pronounced. Despite this, the data shows some emerging strains on the side of
Ireland’s full trade surplus. Year on year, exports of goods and service
through H1 2011 were up 5.8%, but imports increased 6.1%, which means that the
trade surplus expanded by just under 4.7%.
Exports-led recovery may be starting to falter. In 2009,
trade balance for goods and services grew at a massive 52.5% year on year. Last
year it expanded by 19.7%. This year, so far, annualized rate of growth is just
under 4.7% and that was under more benign global growth conditions that
prevailed through June 2011. Budgetary projections were for a 14.7% expansion
on total trade surplus for 2011 – 3 times the current rate.
If ‘exports-led recovery’ was really able to carry us out of
the economic doldrums, much of the external trade growth now appears to be
behind us in 2009-2010. It didn’t happen. Why? Exports growth is good, creates
jobs and huge value added in our economy. But exports are not enough, because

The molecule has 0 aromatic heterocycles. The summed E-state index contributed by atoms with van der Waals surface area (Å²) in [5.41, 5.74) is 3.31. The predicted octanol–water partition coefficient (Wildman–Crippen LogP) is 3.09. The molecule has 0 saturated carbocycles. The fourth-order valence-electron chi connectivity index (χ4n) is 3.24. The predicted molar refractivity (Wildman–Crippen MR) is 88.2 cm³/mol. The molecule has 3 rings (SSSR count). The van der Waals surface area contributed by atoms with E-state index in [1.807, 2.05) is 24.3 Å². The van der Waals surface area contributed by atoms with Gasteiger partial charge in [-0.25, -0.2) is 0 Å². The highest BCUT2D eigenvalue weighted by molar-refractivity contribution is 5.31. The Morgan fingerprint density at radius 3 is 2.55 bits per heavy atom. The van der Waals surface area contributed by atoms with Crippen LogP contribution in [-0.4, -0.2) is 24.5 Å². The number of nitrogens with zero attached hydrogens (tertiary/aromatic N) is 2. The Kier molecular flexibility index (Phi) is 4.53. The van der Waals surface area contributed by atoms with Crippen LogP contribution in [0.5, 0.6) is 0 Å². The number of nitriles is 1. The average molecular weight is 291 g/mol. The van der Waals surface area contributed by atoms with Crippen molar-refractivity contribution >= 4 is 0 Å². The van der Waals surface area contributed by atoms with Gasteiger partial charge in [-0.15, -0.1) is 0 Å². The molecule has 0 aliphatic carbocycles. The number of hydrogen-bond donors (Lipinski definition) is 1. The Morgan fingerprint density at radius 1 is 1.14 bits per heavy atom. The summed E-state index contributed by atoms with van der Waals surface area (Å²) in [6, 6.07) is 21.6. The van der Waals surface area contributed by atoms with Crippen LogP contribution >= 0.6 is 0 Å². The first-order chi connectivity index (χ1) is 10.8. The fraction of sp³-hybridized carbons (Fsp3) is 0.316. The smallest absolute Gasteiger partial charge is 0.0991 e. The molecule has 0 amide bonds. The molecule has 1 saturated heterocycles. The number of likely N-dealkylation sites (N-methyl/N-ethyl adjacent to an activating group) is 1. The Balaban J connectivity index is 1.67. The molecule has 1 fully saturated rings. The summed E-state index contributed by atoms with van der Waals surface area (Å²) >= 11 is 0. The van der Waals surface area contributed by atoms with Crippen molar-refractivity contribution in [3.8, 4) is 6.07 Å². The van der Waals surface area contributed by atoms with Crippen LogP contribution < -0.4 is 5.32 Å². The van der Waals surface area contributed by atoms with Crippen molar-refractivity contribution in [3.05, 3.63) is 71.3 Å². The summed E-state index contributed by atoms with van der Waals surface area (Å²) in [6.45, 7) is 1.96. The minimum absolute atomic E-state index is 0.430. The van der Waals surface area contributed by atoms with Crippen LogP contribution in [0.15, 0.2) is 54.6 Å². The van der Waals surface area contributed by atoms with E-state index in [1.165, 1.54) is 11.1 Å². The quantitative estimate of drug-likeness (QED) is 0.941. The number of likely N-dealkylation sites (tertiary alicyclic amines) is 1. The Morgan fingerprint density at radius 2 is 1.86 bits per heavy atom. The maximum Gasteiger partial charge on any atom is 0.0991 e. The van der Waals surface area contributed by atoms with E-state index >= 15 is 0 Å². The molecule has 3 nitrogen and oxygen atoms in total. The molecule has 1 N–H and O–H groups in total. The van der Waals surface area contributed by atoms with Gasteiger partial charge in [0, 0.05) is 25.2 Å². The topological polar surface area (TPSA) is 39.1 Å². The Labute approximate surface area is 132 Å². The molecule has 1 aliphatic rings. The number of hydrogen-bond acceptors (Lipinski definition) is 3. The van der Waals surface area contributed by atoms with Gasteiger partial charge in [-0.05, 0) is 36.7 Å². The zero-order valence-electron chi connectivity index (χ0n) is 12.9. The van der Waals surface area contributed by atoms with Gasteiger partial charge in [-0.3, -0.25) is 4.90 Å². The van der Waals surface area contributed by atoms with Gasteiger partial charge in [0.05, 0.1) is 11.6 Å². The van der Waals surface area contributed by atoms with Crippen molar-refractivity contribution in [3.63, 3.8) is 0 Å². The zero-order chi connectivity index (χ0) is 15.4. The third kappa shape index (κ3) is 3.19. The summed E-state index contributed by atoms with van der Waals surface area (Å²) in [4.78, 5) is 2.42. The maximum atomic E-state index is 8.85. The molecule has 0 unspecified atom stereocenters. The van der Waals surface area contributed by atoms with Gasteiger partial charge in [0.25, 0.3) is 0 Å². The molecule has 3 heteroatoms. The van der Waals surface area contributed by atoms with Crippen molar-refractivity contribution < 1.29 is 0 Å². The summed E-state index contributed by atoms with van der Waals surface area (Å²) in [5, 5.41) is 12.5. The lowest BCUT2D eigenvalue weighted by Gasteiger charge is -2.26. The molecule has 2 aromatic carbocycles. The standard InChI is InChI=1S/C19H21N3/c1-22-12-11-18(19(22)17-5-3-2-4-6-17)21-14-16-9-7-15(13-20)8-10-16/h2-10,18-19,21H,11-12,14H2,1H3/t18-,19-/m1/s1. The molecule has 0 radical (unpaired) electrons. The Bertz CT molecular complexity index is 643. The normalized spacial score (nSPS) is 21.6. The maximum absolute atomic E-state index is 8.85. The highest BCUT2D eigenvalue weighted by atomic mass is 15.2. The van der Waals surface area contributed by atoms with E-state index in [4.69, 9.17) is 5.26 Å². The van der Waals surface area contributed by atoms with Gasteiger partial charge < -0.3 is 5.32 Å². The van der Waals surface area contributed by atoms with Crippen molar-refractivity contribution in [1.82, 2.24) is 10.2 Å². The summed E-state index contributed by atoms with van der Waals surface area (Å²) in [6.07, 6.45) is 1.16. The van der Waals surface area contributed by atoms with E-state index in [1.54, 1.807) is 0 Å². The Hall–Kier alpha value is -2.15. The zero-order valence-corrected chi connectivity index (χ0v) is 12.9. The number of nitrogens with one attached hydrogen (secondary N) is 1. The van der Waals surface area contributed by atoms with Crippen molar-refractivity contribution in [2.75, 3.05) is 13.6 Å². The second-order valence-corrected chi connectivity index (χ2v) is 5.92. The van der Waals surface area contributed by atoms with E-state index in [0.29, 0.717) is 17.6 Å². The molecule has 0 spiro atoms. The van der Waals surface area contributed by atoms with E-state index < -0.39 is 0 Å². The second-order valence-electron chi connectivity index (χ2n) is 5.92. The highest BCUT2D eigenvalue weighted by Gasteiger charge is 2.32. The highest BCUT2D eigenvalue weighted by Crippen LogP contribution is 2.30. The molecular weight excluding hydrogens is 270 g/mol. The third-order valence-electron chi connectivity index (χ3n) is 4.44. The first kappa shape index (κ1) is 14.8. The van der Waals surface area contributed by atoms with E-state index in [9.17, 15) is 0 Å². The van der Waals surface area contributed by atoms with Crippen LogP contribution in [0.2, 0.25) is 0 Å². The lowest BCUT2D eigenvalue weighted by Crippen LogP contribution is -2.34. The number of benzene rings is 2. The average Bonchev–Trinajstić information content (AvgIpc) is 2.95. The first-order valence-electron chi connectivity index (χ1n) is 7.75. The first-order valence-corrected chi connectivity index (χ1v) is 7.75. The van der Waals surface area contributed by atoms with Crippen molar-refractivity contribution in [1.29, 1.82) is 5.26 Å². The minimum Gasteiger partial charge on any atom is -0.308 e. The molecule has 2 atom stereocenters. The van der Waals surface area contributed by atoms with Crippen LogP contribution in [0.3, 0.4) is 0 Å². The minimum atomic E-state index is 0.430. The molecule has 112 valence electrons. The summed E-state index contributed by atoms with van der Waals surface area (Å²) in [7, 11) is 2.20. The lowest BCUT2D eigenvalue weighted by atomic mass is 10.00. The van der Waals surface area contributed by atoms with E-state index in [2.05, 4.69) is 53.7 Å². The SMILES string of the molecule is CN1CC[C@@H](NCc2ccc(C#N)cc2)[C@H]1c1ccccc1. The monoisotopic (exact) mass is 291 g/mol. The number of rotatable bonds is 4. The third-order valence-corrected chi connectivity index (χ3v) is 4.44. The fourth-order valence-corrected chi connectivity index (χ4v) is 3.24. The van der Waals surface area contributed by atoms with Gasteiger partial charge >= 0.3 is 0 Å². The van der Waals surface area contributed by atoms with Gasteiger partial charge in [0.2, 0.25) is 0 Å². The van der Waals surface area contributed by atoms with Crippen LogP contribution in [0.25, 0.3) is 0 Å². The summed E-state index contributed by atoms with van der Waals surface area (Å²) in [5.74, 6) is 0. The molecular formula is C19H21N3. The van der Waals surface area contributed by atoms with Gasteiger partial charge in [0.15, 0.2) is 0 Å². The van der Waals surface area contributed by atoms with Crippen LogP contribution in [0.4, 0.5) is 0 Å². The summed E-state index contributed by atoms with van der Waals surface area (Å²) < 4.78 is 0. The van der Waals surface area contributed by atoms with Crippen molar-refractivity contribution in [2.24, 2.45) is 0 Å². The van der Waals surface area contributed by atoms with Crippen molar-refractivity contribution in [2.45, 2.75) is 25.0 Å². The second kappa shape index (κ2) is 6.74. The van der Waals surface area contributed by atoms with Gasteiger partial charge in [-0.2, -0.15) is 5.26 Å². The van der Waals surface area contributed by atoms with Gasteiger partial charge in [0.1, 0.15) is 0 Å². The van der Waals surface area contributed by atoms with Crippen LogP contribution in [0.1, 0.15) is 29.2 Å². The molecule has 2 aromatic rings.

Ireland is not an exports-intensive economy. It is a multinationals-intensive
Let’s take a look at the National Accounts. In Q2 2011, Net
Factor Income outflows from Ireland – largely multinational profits – accounted
for 21.4% of our GDP, 20.3% of all our exports and equal to 100% of the entire
trade balance in goods and services. In other words, in national accounts
terms, trade basically pays for itself, plus small employment pool of workers.
And that’s about it.
This is not surprising. In 2010, one category of trade:
Organic Chemicals, Medicinal and Pharmaceutical Products accounted for 86.1% of
our entire trade surplus. Between 2000 and 2009, the same sector average
contribution to trade surplus was 84.1%. Total food and live animals – the
indigenous companies-dominated exporting sector – combined trade surplus in
2010 was just €2.4 billion or some 16 times smaller than the trade surplus from
the Organic Chemicals, Medicinal and Pharmaceutical Products category.
This reliance on MNCs-dominated sectors presents significant
risks to our trade flows going forward.
Firstly, Ireland-based MNCs face the risk of the much-feared
‘patent cliff’ threatening the pharma sector. Various estimates put the effect
of the blockbuster drug going off-patent at a staggering up to 80% reduction in
revenues within the first 3 months after patent expiration. In the next 3
years, according to some estimates, this fate awaits approximately 30-35% of
our MNCs sales. This can see our trade balance dropping by almost €6 billion in